In the early 1960s, when he was teaching eighth-graders in rural Goochland County near Richmond, David Johnson confronted a young man suspected of stealing cash from the school cafeteria.
When the student denied the theft, Johnson didn't think twice about it: He frisked him and found a fistful of $5 and $10 bills the student had stuffed in his underwear.
"I knew he had the money," recalled Johnson, now director of Virginia's statewide teacher's union. "He 'crinkled' when I patted him down."
Back then, the frisking of a pupil might not have raised many eyebrows. But not so today, as was demonstrated last month when a teacher at Arlington's Taylor Elementary School was disciplined for allegedly forcing several third-grade boys to strip to their underwear in a search for stolen items.
"Back in the 'Dark Ages,' teachers and administrators barely thought of student rights or privacy," said Johnson, head of the 44,000-member Virginia Education Association. "I'm not sure that I would do the same thing again today that I did 20 years ago."
Indeed, say some educators, the incident at Taylor Elementary illustrates how complex teachers' classroom roles have become.
"We have to be mother, father, counselor and a friend, and now we have to be an attorney, too," said Susan Rafferty, a part-time teacher and president of the 800-member Arlington Education Association.
"We have to tell our teachers about the legal ramifications of their actions. We forewarn them to avoid situations that could end up in litigation or disciplinary action. But we're not always successful."
In the Arlington incident, Kathy Houston, who had taught at Taylor since 1976, was removed from the school and given a substitute teaching assignment pending an investigation into the searches she allegedly conducted in early Feburary, school officials said last week. The reprimand and reassignment came after several Taylor parents complained about the searches, which apparently were prompted by the recent disappearance of students' watches.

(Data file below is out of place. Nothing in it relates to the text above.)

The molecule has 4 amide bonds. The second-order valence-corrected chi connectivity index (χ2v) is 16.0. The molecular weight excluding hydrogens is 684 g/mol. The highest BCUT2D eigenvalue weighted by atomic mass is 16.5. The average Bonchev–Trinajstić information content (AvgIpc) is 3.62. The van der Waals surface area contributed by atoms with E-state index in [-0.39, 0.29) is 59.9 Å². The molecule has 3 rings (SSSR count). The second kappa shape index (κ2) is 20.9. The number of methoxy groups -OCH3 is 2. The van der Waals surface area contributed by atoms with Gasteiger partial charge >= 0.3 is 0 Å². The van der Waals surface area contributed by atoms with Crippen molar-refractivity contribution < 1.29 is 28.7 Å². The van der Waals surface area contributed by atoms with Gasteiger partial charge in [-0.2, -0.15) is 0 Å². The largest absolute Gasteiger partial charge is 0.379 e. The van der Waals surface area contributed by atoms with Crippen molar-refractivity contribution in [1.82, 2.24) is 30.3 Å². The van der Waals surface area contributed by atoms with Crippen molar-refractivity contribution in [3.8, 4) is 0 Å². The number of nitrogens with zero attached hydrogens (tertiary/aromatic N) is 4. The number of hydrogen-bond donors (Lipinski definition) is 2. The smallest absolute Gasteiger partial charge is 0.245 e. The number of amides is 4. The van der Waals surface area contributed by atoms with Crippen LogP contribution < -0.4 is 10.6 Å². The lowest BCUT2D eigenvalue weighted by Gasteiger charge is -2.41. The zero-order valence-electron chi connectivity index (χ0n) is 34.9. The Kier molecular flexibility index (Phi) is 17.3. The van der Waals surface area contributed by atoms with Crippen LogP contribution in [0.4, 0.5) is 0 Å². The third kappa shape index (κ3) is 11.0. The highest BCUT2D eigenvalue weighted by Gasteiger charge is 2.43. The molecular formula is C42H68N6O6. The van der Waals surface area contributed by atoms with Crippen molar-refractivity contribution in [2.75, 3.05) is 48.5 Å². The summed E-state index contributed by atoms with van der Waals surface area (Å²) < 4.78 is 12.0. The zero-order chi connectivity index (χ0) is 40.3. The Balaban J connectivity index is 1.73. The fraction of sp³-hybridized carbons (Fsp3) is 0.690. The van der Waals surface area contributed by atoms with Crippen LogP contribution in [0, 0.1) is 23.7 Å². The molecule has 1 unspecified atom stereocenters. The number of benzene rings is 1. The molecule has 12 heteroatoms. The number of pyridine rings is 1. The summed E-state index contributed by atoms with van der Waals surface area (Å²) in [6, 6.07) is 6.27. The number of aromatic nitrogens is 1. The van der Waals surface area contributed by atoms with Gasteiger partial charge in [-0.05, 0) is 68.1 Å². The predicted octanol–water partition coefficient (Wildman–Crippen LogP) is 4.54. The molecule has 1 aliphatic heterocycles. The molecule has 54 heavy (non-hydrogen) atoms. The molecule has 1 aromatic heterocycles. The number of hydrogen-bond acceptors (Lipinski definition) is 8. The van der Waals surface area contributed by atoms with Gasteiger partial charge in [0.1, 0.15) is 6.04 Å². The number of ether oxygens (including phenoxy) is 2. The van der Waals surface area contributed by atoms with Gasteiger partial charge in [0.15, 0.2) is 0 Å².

Houston could not be reached for comment last week.
"This incident will have tremendous unseen ramifications," said Daniel Brown, a spokesman for the Arlington's public schools. "No school wants to be in the spotlight, especially if it's a negative spotlight. Taylor is a very proud, a very excellent school. It never had anything like this happen."
School administrators in Northern Virginia say searches like the one at Taylor are rare, in part because of the state's conservative attitudes towards education.
"Searches go on across this state and across the country, but they aren't usually of any great magnitude," said Ben Howerton Jr., assistant state superintendent for personnel and field services. The state keeps no records on the number of searches or subsequent disciplinary action against pupils or teachers, Howerton said.
Few localities have codes of ethics for teachers, but most maintain general guidelines for classroom discipline, as well as strict procedures for teacher discipline. Fairfax County, for instance, maintains a list of teacher "rights and responsibilities," which says its educators will "practice the profession according to the highest ethical standards and will treat each and every child with care, dignity and respect."
"The whole area of student discipline--searches, privacy, corporal punishment--that's where you're constantly being tested and asked how far you can go," said Warren Eisenhower, Fairfax's assistant superintendent for personnel services. "In the late '60s and early '70s, there was some cynicism on the part of youngsters about what 'rights' they had. But since then, those rights have become clear, and we have to respond to that."
In Arlington, which has a four-tiered system of rating teacher performance, teachers are expected to maintain "a classroom atmosphere of security and trust" and to be "encouraging, understanding and helpful," according to the performance guidelines.
"There is such a wide spectrum in teachers' approaches to situations," Rafferty said. "What happened at Taylor elementary was a once-in-a-blue-moon incident."
Still, when those isolated incidents occur, their impact can be system-wide, officials say.
"We're still wrestling with this one," Brown of Arlington said. "I think several people in the system are afraid that teachers now may become tentative about discipline in the classroom.
"Being tentative--unsure of one's self--that immobilizes and stifles spontaneous actions by the teaching staff. And when that happens, you've lost the whole ballgame."